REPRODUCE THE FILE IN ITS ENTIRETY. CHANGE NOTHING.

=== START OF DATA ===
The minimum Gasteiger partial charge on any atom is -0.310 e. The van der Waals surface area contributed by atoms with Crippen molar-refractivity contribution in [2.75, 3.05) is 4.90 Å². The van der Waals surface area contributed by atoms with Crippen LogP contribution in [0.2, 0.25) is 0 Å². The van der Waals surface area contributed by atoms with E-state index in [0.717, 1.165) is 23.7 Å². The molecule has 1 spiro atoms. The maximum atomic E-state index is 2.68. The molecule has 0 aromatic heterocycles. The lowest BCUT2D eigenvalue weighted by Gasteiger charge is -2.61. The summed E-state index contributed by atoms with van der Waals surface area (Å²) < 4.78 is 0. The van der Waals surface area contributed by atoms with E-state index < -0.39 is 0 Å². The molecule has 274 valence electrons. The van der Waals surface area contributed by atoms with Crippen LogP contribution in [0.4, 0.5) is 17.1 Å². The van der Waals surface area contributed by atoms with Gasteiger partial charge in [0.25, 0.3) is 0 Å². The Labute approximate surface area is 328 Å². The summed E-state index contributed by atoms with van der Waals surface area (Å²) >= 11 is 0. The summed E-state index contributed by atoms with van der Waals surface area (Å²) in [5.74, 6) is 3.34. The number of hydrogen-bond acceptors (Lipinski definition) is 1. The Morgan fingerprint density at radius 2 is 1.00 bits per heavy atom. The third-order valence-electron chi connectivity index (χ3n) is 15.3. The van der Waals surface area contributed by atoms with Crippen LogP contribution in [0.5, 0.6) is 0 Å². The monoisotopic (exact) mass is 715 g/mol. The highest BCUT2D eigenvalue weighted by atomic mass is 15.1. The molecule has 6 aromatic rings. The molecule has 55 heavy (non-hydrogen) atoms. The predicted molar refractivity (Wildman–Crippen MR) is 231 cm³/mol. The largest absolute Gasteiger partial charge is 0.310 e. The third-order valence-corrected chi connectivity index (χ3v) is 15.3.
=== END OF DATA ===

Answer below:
The minimum Gasteiger partial charge on any atom is -0.310 e. The van der Waals surface area contributed by atoms with Crippen molar-refractivity contribution in [2.75, 3.05) is 4.90 Å². The van der Waals surface area contributed by atoms with Crippen LogP contribution in [0.2, 0.25) is 0 Å². The van der Waals surface area contributed by atoms with E-state index in [0.717, 1.165) is 23.7 Å². The molecule has 1 spiro atoms. The maximum atomic E-state index is 2.68. The molecule has 0 aromatic heterocycles. The lowest BCUT2D eigenvalue weighted by Gasteiger charge is -2.61. The summed E-state index contributed by atoms with van der Waals surface area (Å²) < 4.78 is 0. The van der Waals surface area contributed by atoms with E-state index < -0.39 is 0 Å². The molecule has 274 valence electrons. The van der Waals surface area contributed by atoms with Crippen LogP contribution in [0.4, 0.5) is 17.1 Å². The van der Waals surface area contributed by atoms with Gasteiger partial charge in [0.25, 0.3) is 0 Å². The Labute approximate surface area is 328 Å². The summed E-state index contributed by atoms with van der Waals surface area (Å²) >= 11 is 0. The summed E-state index contributed by atoms with van der Waals surface area (Å²) in [5.74, 6) is 3.34. The number of hydrogen-bond acceptors (Lipinski definition) is 1. The Morgan fingerprint density at radius 2 is 1.00 bits per heavy atom. The third-order valence-electron chi connectivity index (χ3n) is 15.3. The van der Waals surface area contributed by atoms with Crippen LogP contribution in [0.5, 0.6) is 0 Å². The monoisotopic (exact) mass is 715 g/mol. The highest BCUT2D eigenvalue weighted by atomic mass is 15.1. The molecule has 6 aromatic rings. The molecule has 55 heavy (non-hydrogen) atoms. The predicted molar refractivity (Wildman–Crippen MR) is 231 cm³/mol. The largest absolute Gasteiger partial charge is 0.310 e. The third-order valence-corrected chi connectivity index (χ3v) is 15.3.